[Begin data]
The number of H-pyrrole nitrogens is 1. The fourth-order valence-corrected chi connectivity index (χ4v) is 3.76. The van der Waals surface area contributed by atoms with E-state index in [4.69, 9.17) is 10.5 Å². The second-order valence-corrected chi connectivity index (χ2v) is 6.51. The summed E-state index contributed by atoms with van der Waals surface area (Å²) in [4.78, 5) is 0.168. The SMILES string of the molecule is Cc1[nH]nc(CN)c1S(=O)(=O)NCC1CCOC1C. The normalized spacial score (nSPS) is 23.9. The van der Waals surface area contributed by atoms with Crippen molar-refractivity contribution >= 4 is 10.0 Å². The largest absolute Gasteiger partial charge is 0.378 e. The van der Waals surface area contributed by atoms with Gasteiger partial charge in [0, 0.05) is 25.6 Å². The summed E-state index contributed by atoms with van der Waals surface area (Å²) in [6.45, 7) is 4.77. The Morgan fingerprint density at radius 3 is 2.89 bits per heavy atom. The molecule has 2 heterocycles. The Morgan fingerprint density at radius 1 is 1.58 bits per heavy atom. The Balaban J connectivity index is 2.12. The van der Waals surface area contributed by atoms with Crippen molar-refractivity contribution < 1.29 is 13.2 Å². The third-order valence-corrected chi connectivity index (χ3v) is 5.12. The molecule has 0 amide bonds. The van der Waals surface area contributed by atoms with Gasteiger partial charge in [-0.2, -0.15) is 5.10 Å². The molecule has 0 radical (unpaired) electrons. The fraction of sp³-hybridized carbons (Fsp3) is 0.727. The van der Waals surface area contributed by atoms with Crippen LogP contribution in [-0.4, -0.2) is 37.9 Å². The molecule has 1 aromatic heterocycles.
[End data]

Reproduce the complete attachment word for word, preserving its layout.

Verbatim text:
The number of H-pyrrole nitrogens is 1. The fourth-order valence-corrected chi connectivity index (χ4v) is 3.76. The van der Waals surface area contributed by atoms with E-state index in [4.69, 9.17) is 10.5 Å². The second-order valence-corrected chi connectivity index (χ2v) is 6.51. The summed E-state index contributed by atoms with van der Waals surface area (Å²) in [4.78, 5) is 0.168. The SMILES string of the molecule is Cc1[nH]nc(CN)c1S(=O)(=O)NCC1CCOC1C. The normalized spacial score (nSPS) is 23.9. The van der Waals surface area contributed by atoms with Crippen molar-refractivity contribution >= 4 is 10.0 Å². The largest absolute Gasteiger partial charge is 0.378 e. The van der Waals surface area contributed by atoms with Gasteiger partial charge in [0, 0.05) is 25.6 Å². The summed E-state index contributed by atoms with van der Waals surface area (Å²) in [6.45, 7) is 4.77. The Morgan fingerprint density at radius 3 is 2.89 bits per heavy atom. The molecule has 2 heterocycles. The Morgan fingerprint density at radius 1 is 1.58 bits per heavy atom. The Balaban J connectivity index is 2.12. The van der Waals surface area contributed by atoms with Crippen molar-refractivity contribution < 1.29 is 13.2 Å². The third-order valence-corrected chi connectivity index (χ3v) is 5.12. The molecule has 0 amide bonds. The van der Waals surface area contributed by atoms with Gasteiger partial charge in [-0.2, -0.15) is 5.10 Å². The molecule has 0 radical (unpaired) electrons. The fraction of sp³-hybridized carbons (Fsp3) is 0.727. The van der Waals surface area contributed by atoms with Crippen LogP contribution in [-0.4, -0.2) is 37.9 Å². The molecule has 1 aromatic heterocycles.